Alongside its military focus the Crenellation is in its own way extraordinarily beautiful. From fortress towers one can see the city spiral into the distance in impregnable geometric arrangements that rival the UnfoldingArtists and engineers that have architected all of the most famous constructions in existence, original copies of which fill archipelagos that spread across the Glass Ocean, where the enormous automaton wind shifters interlock and glide across empty waters.Turn to chapter in magnificence if not in creativity: a city of citadels yet also a city of monumental concert halls, statues, and high-walled avenues through which wend the fearsome parades and ecstatic cults of a society seized with the iron conviction of purpose.
aghast at this visitor crossing the gate between the two sides
“optimistic evil” like nazis, their vision of social progress at all costs.
easily the most militarily powerful of all the laminae, but since they remain in defensive mode indefinitely, it’s all moot.
there was once some extraordinary incident where a trickster managed to harness their military might—maybe either by luring an enemy into hopeless attack against these guys, or by somehow managing them to, for once, sally out from their fortresses.
orwell quote, but what’s the “danger and death”, wouldn’t they catch on eventually at possible threats never coming? or maybe orwellianish they hear about threats and attacks and incursions but none are real or they’re all inside jobs, maybe even people know but they’re terrified to say because they’ll get disappeared if they disobey, it’s an open secret. the struggle is really internal.
why Milton, a fervent (if unconventional) Protestant, would ultimately give the devil all the poem’s best lines? Why make Lucifer the most attractive character in Paradise Lost if you’re supposedly trying to “justify the ways of God to man?” Many in the Romantic tradition thus argued that Lucifer should be read as a revolutionary, a Promethean figure who tears at unfair strictures.
[…] Fish interpreted Milton’s epic as “a poem about how its readers came to be the way they are … to provoke in its readers wayward fallen responses.” In other words, Lucifer is supposed to be intriguing, because in forcing the reader of Paradise Lost to be drawn to evil, Milton demonstrates the original sin that he believed marked everyone’s soul. That Lucifer gets the best lines isn’t incidental to his evil, but central to it.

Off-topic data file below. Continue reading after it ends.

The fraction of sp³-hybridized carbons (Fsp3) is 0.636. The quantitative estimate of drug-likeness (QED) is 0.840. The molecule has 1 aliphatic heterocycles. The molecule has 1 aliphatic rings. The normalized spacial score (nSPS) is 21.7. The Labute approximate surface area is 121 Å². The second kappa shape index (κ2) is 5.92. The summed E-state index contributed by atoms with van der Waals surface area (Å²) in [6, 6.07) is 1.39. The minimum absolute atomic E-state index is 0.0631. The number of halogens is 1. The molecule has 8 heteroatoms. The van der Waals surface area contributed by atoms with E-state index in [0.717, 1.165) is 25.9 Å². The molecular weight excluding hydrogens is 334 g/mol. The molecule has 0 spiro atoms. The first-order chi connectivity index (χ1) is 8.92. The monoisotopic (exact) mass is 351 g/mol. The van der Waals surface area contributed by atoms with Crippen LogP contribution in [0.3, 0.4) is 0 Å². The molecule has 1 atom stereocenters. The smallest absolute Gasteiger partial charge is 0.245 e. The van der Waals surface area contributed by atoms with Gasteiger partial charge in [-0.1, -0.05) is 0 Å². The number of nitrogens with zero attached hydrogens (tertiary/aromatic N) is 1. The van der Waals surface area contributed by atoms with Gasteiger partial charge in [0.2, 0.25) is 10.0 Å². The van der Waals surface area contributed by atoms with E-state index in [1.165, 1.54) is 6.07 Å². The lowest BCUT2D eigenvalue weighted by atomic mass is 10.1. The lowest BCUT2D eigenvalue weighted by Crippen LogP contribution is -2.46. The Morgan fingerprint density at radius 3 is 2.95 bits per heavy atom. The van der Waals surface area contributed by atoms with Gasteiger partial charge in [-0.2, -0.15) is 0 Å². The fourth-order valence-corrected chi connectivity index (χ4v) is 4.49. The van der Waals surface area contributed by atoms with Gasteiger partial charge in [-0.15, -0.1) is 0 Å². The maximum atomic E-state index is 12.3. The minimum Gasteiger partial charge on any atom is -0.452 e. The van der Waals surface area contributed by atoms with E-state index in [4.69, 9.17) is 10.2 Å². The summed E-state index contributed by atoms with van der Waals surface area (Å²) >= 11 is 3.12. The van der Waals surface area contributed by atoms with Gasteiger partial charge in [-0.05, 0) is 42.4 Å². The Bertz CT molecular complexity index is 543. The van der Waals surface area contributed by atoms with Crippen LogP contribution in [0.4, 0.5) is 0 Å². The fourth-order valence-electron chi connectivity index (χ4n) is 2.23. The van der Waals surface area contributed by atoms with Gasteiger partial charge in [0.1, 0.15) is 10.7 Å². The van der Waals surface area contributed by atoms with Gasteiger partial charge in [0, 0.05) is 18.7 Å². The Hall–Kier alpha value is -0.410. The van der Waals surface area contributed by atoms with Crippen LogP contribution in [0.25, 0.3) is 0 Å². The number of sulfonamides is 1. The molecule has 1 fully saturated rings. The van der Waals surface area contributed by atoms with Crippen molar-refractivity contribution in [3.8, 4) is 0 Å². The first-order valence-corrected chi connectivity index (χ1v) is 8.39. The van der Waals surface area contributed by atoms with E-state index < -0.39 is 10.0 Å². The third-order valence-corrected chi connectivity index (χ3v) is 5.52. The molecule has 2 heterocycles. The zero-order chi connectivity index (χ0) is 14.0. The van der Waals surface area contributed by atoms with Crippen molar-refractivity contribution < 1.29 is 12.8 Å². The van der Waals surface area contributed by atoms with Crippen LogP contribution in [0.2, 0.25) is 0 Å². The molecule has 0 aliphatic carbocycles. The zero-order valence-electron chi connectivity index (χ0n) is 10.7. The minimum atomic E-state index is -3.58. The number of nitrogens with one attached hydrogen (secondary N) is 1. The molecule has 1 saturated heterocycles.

[…] these [Luciferian] characters share a rage generated from feeling that they are owed something
ꩧဋဓ’ers feel this?
The three states have been at war with each other since the 1960s. By 1984 it has become a constant, and they regularly change allegiance with each other. Each state is self-supporting so they do not war over natural resources, nor is the destruction of the opponent the primary objective; for, even when two states ally against the third, no combination is powerful enough to do so. According to Fabio Parasecoli, war is necessary to use up the oversupply constantly generated by the respective extreme forms of capitalism. Each state recognises that science is responsible for its over-production, so science must be carefully controlled lest the proles or Outer Party expect an increased standard of living. From this analysis stems the policy of permanent warfare: by focusing production on arms and materiel (rather than consumer goods) each state can keep its population impoverished and willing to sacrifice personal liberties for the greater good. The peoples of these states—subject to shortages, queues, poor infrastructure and food— "are no longer domesticated or even able to be domesticated " says Carr. These states all, in effect, use the same totalitarianism, and are similar monolithic regimes. Historian Mark Connelly notes that "the beliefs may differ, but their purpose is the same, to justify and maintain the unquestioned leadership of a totalitarian elite". Each uses artificially-induced hatred of its then-enemy by its citizenry to control them. Due to the sheer size of the protagonists, there are, says Connelly, no "massive invasions claiming hundreds of thousands of lives", but instead small-scale, local encounters and conflicts which are then exaggerated for the purposes of domestic propaganda.
this is sub-optimal, don’t do this. but there needs to be SOMETHING to keep everyone busy. though the laws of production aren’t the same on the laminae